All the data on your phone or PDA could potentially be downloaded by someone sitting close to you thanks to vendors' practice of setting Bluetooth security settings off.

By turning Bluetooth security off, the device is far more likely to communicate and send data wirelessly without encountering problems. As such, many vendors turn it off as a default to reduce the number of support calls. However it also means that someone could easily connect to whatever equipment you have and read what is stored on it - in most cases private and confidential numbers, names, emails and memos.

A large number of businessmen and executives believe that with the Bluetooth device set to "non-discoverable" that people will not be able to connect to it. However, a piece of software by security consultants AtStake called Red Fang is able to pick up all Bluetooth devices in the area, whether set to non-discoverable or not.

The software's writer, Ollie Whitehouse, told us the idea behind the software was to demonstrate what a huge security hole Bluetooth could potentially be. "It was a proof of concept idea to allow people to see the possibilities that exist to abuse this software," he said. He denied that the tool could be used maliciously in its current form though. "It will only attack a certain manufacturer's equipment."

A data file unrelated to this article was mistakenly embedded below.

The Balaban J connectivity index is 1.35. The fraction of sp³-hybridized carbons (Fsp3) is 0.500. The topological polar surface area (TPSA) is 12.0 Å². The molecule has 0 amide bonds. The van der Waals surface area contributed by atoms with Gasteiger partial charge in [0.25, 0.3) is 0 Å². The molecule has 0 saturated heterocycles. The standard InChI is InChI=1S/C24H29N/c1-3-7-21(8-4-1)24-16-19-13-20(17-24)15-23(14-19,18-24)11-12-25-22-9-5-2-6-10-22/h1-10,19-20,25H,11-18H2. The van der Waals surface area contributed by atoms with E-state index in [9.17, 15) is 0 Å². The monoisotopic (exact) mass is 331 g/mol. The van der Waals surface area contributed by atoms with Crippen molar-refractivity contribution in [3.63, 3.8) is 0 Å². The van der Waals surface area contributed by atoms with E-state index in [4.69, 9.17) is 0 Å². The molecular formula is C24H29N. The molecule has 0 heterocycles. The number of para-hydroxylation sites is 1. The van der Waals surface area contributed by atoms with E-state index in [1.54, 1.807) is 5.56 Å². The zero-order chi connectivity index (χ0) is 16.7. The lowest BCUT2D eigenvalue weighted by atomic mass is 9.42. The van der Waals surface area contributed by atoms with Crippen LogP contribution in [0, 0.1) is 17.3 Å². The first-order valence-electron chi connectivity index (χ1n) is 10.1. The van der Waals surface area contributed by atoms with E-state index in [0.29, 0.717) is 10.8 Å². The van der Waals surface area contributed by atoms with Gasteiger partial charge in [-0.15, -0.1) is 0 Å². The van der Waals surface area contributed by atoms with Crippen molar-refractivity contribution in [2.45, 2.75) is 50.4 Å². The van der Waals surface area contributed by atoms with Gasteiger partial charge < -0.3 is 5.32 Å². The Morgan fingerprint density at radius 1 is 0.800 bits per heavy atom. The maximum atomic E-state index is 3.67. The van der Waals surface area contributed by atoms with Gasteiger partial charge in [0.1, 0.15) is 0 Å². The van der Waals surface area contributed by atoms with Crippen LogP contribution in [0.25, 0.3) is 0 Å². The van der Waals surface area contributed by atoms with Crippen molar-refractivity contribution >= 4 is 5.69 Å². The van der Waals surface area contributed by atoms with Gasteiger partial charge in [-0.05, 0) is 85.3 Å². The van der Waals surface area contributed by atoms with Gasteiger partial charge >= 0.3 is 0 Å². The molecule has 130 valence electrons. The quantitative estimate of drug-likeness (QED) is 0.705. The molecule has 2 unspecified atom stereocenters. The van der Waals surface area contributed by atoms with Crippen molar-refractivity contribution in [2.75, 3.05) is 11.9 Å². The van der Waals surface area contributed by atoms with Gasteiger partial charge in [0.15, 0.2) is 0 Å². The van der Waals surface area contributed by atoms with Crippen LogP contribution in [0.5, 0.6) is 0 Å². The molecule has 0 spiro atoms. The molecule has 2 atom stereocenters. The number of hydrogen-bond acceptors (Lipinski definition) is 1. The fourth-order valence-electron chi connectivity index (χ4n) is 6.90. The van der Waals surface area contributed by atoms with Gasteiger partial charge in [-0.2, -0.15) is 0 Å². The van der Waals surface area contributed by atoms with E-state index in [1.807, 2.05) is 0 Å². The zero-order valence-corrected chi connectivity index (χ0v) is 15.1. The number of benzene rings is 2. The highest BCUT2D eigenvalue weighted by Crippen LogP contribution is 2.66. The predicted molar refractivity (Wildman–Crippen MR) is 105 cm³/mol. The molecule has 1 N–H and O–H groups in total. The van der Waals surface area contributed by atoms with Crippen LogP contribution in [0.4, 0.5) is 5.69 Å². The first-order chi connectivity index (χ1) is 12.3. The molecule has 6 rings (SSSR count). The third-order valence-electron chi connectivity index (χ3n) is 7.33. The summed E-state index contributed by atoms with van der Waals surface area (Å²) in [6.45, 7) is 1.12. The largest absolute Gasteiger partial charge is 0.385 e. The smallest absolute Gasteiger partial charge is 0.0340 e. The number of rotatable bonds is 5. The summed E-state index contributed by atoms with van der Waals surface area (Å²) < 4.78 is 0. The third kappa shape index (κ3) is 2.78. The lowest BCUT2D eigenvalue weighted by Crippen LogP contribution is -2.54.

Bluetooth does have a limited range and so someone would need to be consistently close to you, but Whitehouse points out that at airports and on long train journeys, there would exist a perfect opportunity to drag information off people's PDA and mobiles. "There is a very real risk here," he explained.

The idea is to make people more aware of security and also attempt to get vendors to set their default settings higher. Since most people will not know how to find their security settings, let alone set them up correctly, this default security could prove increasingly important as Bluetooth is added to more and more devices.